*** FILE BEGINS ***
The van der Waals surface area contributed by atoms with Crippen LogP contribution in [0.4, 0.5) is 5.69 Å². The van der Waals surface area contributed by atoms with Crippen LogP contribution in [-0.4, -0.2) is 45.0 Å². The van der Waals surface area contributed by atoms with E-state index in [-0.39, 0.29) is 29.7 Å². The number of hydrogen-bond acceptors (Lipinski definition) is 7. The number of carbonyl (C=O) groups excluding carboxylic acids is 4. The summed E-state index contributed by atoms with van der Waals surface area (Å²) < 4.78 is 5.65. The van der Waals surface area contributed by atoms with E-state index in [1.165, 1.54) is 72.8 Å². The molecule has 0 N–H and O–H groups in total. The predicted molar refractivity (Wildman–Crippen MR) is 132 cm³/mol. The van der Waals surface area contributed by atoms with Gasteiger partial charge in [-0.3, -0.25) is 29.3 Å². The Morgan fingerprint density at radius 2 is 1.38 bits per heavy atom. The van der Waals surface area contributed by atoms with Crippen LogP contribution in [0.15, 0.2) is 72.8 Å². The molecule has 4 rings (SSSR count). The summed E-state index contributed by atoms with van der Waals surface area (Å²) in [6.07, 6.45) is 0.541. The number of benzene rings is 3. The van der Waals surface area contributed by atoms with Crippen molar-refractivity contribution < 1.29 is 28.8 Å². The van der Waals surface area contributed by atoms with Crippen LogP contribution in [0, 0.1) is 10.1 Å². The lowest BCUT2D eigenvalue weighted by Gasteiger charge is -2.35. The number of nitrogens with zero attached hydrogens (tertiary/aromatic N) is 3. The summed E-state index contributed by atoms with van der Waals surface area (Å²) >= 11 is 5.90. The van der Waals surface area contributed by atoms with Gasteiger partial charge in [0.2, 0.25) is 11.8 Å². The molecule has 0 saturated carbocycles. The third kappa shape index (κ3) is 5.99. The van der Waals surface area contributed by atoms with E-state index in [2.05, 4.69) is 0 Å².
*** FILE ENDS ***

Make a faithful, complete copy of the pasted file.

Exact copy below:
The van der Waals surface area contributed by atoms with Crippen LogP contribution in [0.4, 0.5) is 5.69 Å². The van der Waals surface area contributed by atoms with Crippen LogP contribution in [-0.4, -0.2) is 45.0 Å². The van der Waals surface area contributed by atoms with E-state index in [-0.39, 0.29) is 29.7 Å². The number of hydrogen-bond acceptors (Lipinski definition) is 7. The number of carbonyl (C=O) groups excluding carboxylic acids is 4. The summed E-state index contributed by atoms with van der Waals surface area (Å²) < 4.78 is 5.65. The van der Waals surface area contributed by atoms with E-state index in [1.165, 1.54) is 72.8 Å². The molecule has 0 N–H and O–H groups in total. The predicted molar refractivity (Wildman–Crippen MR) is 132 cm³/mol. The van der Waals surface area contributed by atoms with Gasteiger partial charge in [-0.3, -0.25) is 29.3 Å². The Morgan fingerprint density at radius 2 is 1.38 bits per heavy atom. The van der Waals surface area contributed by atoms with Crippen LogP contribution in [0.15, 0.2) is 72.8 Å². The molecule has 4 rings (SSSR count). The summed E-state index contributed by atoms with van der Waals surface area (Å²) in [6.07, 6.45) is 0.541. The number of benzene rings is 3. The van der Waals surface area contributed by atoms with Crippen molar-refractivity contribution < 1.29 is 28.8 Å². The van der Waals surface area contributed by atoms with Crippen LogP contribution in [0, 0.1) is 10.1 Å². The lowest BCUT2D eigenvalue weighted by Gasteiger charge is -2.35. The number of nitrogens with zero attached hydrogens (tertiary/aromatic N) is 3. The summed E-state index contributed by atoms with van der Waals surface area (Å²) >= 11 is 5.90. The van der Waals surface area contributed by atoms with Gasteiger partial charge in [0.2, 0.25) is 11.8 Å². The molecule has 0 saturated carbocycles. The third kappa shape index (κ3) is 5.99. The van der Waals surface area contributed by atoms with E-state index in [2.05, 4.69) is 0 Å².